Please Streamline

Patient: Heist

Profile: Latest film from writer/director David Mamet, who again studies human behavior through the prism of crime, offered to a public who again stays away in droves. Think House of Games meets The Spanish Prisoner meets Things Change meets No They Don't.

Symptoms: If you think I'm going to tell David Mamet, who wrote and directed the aforementioned, how to write anything, you're out of your friggin' mind. I mean, like all physicians selected by the Almighty, I do have a bit of a raging God complex, but I'm not crazy. I love Mamet films—Things Change remains a personal desert-island selection—but few people go see them. Heist was supposed to be his breakout hit, filled with big stars (Gene Hackman, Danny DeVito), an accessible plot (big money robbery), and plenty of violence and cursing. But like other Mamet-directed efforts, it floundered at the box office, opening fifth behind The One, starring motorcycle-toting Jet Li, and the latest John Travolta dreck. Perhaps the problem is that Heist, like other Mamet films, has characters and a plot churning in constant flux. Watching a Mamet film doesn't mean waiting for the other shoe to drop but for Imelda Marcos to come through the ceiling. A Mamet audience member must be fully engaged, noting every sideways glance and inappropriate grin because Mamet's not only playing the characters but you, too. But American audiences don't generally like to be engaged and prefer their plots resolved within a more straightforward, classic structure, say, by having someone cudgeled with a motorcycle.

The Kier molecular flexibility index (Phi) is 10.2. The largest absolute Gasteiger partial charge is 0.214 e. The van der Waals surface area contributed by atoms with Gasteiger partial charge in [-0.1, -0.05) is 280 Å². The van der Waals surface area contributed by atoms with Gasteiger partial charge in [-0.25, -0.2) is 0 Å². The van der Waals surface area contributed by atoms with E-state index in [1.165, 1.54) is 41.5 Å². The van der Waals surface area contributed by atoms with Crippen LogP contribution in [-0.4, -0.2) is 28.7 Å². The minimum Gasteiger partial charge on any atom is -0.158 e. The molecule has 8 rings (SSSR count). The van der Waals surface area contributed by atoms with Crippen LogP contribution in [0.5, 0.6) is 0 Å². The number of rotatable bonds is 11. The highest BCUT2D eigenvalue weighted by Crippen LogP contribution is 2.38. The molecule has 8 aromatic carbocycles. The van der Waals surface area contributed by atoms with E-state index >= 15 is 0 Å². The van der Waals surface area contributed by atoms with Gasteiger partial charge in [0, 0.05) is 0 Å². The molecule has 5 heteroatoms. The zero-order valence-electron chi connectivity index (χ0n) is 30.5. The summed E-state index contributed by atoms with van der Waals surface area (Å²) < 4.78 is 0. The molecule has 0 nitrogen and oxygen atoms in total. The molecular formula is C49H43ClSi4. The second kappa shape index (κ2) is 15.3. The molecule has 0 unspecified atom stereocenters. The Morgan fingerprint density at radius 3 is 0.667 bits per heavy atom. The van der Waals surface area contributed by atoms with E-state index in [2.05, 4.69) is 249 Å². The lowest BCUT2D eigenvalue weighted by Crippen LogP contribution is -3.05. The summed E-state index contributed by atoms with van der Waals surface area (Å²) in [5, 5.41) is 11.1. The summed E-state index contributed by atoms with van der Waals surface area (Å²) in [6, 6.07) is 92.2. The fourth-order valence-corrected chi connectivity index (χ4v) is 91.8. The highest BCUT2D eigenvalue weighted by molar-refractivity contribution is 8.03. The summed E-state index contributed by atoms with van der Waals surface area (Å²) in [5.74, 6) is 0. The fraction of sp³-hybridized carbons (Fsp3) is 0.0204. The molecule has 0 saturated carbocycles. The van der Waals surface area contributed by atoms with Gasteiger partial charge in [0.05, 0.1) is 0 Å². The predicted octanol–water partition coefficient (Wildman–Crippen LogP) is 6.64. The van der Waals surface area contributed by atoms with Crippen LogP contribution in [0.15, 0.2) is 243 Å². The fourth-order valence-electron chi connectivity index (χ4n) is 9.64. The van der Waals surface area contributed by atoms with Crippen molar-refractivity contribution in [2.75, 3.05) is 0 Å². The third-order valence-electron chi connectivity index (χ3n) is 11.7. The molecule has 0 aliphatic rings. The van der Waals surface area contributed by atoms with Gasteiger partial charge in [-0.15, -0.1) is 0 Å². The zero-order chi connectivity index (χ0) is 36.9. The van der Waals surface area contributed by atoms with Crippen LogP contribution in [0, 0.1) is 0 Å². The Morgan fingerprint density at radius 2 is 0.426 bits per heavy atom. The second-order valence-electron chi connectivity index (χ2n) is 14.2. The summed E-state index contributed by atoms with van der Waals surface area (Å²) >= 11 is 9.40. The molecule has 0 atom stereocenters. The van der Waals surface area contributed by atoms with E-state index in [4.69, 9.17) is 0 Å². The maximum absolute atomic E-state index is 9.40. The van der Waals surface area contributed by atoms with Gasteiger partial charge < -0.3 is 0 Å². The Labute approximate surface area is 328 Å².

Script Doctor Diagnosis: As Thoreau said, "Simplify, simplify. . . . And if that don't go, commence to pounding ass by means of mechanized bi-wheeliotrope." Prescription: Mamet does write movies that people see. The Verdict, The Untouchables and Wag the Dog all featured a twist or two but were much more linear in their storytelling. It seems when he's writing for someone else, Mamet is forced to streamline. Perhaps he should learn from that. Fewer twists and turns allow the audience to get more comfortable with the characters and the plot. As it stands now, an audience never knows where it stands with either, because you're never quite sure who or what to believe. Now, I still think there's a place Mamet can do these kinds of movies. It's called HBO. A short series, say half a dozen or 10 episodes, would allow him the time to develop characters, plot and the requisite twists in a more natural rhythm instead of having to compact all of it in an hour and a half so that some audience members feel bombarded. Of course, I have no problems with it. I mean, as one of the Almighty's Chosen, I recognize the lot of you are duplicitous chiggers who'd commit Suzuki-cide upon my person if given the chance. Good luck. Suckers.
 
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